The three types of conversion events typically specified in a SAFE include:
- Equity Financing Event (e.g. follow-on financing round – e.g. Series A, Series B, etc.)
- Liquidity Event (e.g. if there is a merger, acquisition, IPO, or other liquidity event prior to the conversion of the SAFE, that may trigger a conversion to equity)
- Dissolution Event (e.g. the company shuts down operations)
Converting into Common vs. Preferred Equity
While the standard Y-Combinator SAFE converts to Preferred Equity, crowdfunding SAFEs — such as those used on Republic and Wefunder — will vary in terms of whether they convert to Common Stock or Preferred Stock.
Common Stock is the type of equity held by founders and employees of a company, while Preferred Stock is the type of equity typically held by investors. Among other differences, Preferred Stock typically comes with a liquidation preference (e.g. 1X, 2X, etc.), meaning Preferred shareholders will be paid back prior to Common shareholders should the company be liquidated.
Both Common and Preferred shareholders are paid after debt-holders and creditors, and that’s only if there is anything left to be paid.
SAFEs that Convert to Shadow Series Shares
Some crowdfunding SAFEs, such as the Republic Crowd Safe, may convert to “Shadow Series” shares.
This essentially means that Crowd Safe holders will receive the same class of shares (e.g. Common or Preferred), only those shares will have limited voting and information rights.
What Happens When a SAFE Company Fails?
If a startup fails, investors will be paid out based on the “dissolution event” provisions of the SAFE terms and the “liquidation priority” order.
In general, investors should not expect to receive any capital back when a company fails, since the proceeds of the failure, if any, will first be paid to debt holders.
In the standard Y-Combinator post-money SAFE terms, a SAFE is paid out:
- junior to payments of outstanding indebtedness and creditor claims,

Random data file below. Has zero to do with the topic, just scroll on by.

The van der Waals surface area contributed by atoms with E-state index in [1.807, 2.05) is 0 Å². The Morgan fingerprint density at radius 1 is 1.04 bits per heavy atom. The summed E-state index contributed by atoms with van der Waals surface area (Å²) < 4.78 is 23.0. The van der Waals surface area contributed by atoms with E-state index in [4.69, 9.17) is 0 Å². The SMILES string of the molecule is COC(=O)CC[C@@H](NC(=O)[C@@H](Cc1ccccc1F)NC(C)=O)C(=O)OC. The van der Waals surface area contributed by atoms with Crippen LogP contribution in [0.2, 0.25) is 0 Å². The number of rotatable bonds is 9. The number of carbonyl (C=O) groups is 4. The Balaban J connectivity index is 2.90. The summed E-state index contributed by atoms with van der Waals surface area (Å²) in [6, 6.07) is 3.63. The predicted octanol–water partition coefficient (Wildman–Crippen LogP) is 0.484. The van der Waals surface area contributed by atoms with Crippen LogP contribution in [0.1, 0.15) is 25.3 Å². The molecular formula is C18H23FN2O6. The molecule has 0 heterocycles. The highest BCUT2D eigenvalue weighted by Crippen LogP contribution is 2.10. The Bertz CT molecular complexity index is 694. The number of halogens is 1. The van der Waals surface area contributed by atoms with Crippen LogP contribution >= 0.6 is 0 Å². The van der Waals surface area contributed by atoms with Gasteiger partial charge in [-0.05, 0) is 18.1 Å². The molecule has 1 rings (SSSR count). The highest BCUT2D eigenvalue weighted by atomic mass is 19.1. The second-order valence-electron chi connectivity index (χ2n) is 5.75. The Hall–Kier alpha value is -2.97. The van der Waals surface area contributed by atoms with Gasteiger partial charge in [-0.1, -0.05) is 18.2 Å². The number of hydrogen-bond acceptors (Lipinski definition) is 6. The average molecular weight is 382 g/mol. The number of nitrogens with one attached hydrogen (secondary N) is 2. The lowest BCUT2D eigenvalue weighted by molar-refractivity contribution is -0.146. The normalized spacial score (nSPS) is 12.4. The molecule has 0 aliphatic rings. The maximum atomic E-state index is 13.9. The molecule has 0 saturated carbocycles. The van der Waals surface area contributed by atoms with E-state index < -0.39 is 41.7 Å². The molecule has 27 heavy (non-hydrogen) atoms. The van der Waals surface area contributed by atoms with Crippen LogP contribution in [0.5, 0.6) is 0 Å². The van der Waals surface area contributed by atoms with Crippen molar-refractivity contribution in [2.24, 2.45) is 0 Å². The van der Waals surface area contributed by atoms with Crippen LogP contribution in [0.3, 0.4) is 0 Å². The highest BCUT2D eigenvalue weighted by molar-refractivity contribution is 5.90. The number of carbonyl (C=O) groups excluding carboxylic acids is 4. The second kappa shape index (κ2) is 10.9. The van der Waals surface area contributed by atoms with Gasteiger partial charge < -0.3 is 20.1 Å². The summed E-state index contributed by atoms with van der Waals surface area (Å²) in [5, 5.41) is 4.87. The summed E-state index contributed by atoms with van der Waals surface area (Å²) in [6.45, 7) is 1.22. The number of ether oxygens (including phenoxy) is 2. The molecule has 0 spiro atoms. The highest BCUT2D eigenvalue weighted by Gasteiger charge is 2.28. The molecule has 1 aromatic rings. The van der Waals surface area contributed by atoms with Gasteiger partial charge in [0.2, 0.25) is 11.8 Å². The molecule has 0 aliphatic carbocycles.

- on par with other SAFEs and Preferred Stock, and
- senior to Common Stock.
This is typically found under the “Liquidation Priority” section of the SAFE terms.
Summary of Crowdfunding SAFE Differences
Now that we have a solid understanding of the deal terms and basics of the SAFE, we can review the most common differences between crowdfunding SAFEs and traditional SAFEs:
- Crowdfunding SAFEs may have optional conversions: in some crowdfunding SAFEs (such as Republic’s Crowd Safe), shares convert at the next equity financing round at the discretion of the issuer (i.e the startup). While most traditional SAFEs are forced to convert at the next qualified financing round, many crowdfunding SAFEs give the company the option to either convert to equity or defer conversion until a later time.
- While this may sound like a bad thing for investors at first, we’ll discuss in a future article why this can be a win-win for both the company and the investors.
- Crowdfunding SAFEs may convert to Shadow Series shares: in the Republic Crowd Safe, the SAFE may convert to shadow shares, which means the same class of shares (e.g. Common vs. Preferred) as other investors, but with limited voting and information rights.
- Crowdfunding SAFEs Investing via an SPV: When you invest in a SAFE on Wefunder, you’ll often be investing in a Special Purpose Vehicle (SPV). While this is typical for angel investors on sites like AngelList, this means you’ll actually be investing in the SPV (e.g. “Company X, a Series of Wefunder SPV LLC”), and not be directly investing in the company itself.
- Investing in an SPV may have potential tax implications (because the SPV is an LLC). Furthermore, investing in an SPV may have implications in terms of the potential future liquidity of that investment due to complications when listing SPV shares on a secondary market.
- Many Crowdfunding SAFEs are still Pre-Money: while the standard Y-Combinator SAFE was changed to convert based upon post-money valuation in 2018, many of the SAFEs used on crowdfunding sites today are still using pre-money valuation for the conversion price.
- Some Crowdfunding SAFEs may have repurchase rights: something that most VCs and angel SAFEs would never have is a “repurchase rights” or “redemptive clause”. These terms allow the company to buyback SAFE investors at the company’s discretion, which typically happens if a later-stage VC wants to “clean up” the cap table (i.e. get more control and ownership for themselves) or when the company is doing well and wants to buy out early investors. As we’ll discuss in a future article, investors should avoid SAFEs with these terms. These terms put the company’s best interests at odds with that of the investors’.
- The good news is that I have not seen any SAFEs recently with these repurchase terms (although I have seen some Common Stock offerings on some platforms with repurchase rights, so be careful!). It seems that crowdfunding portals have realized that these repurchase rights often end poorly for investors and are used by issuers who might not have their crowdfunding investors’ best interests at heart.
In our next article, we’ll dive even deeper into SAFEs and explore the common question of whether SAFEs are bad for investors or not.